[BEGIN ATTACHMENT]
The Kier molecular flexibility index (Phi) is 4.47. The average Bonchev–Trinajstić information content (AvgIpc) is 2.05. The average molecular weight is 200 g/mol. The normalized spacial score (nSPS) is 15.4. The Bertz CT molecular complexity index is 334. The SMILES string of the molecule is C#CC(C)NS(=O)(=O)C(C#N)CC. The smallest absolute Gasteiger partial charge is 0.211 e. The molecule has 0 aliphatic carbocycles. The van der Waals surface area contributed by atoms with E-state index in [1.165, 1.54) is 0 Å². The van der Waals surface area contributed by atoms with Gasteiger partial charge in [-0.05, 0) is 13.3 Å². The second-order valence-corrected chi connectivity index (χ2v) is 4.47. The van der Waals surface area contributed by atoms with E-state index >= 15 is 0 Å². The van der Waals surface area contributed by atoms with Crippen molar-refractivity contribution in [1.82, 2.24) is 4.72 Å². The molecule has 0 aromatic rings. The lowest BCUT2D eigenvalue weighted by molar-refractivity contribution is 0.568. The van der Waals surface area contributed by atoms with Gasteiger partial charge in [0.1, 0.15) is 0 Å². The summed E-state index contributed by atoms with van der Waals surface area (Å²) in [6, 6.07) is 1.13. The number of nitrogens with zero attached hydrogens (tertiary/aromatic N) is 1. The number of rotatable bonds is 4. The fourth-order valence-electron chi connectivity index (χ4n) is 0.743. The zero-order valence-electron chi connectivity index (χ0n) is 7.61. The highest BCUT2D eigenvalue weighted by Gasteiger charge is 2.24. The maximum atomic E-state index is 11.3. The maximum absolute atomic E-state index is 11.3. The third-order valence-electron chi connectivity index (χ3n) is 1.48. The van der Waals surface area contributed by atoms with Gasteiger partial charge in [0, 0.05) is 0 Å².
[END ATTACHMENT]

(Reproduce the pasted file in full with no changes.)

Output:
The Kier molecular flexibility index (Phi) is 4.47. The average Bonchev–Trinajstić information content (AvgIpc) is 2.05. The average molecular weight is 200 g/mol. The normalized spacial score (nSPS) is 15.4. The Bertz CT molecular complexity index is 334. The SMILES string of the molecule is C#CC(C)NS(=O)(=O)C(C#N)CC. The smallest absolute Gasteiger partial charge is 0.211 e. The molecule has 0 aliphatic carbocycles. The van der Waals surface area contributed by atoms with E-state index in [1.165, 1.54) is 0 Å². The van der Waals surface area contributed by atoms with Gasteiger partial charge in [-0.05, 0) is 13.3 Å². The second-order valence-corrected chi connectivity index (χ2v) is 4.47. The van der Waals surface area contributed by atoms with E-state index >= 15 is 0 Å². The van der Waals surface area contributed by atoms with Crippen molar-refractivity contribution in [1.82, 2.24) is 4.72 Å². The molecule has 0 aromatic rings. The lowest BCUT2D eigenvalue weighted by molar-refractivity contribution is 0.568. The van der Waals surface area contributed by atoms with Gasteiger partial charge in [0.1, 0.15) is 0 Å². The summed E-state index contributed by atoms with van der Waals surface area (Å²) in [6, 6.07) is 1.13. The number of nitrogens with zero attached hydrogens (tertiary/aromatic N) is 1. The number of rotatable bonds is 4. The fourth-order valence-electron chi connectivity index (χ4n) is 0.743. The zero-order valence-electron chi connectivity index (χ0n) is 7.61. The highest BCUT2D eigenvalue weighted by Gasteiger charge is 2.24. The maximum atomic E-state index is 11.3. The maximum absolute atomic E-state index is 11.3. The third-order valence-electron chi connectivity index (χ3n) is 1.48. The van der Waals surface area contributed by atoms with Gasteiger partial charge in [0, 0.05) is 0 Å².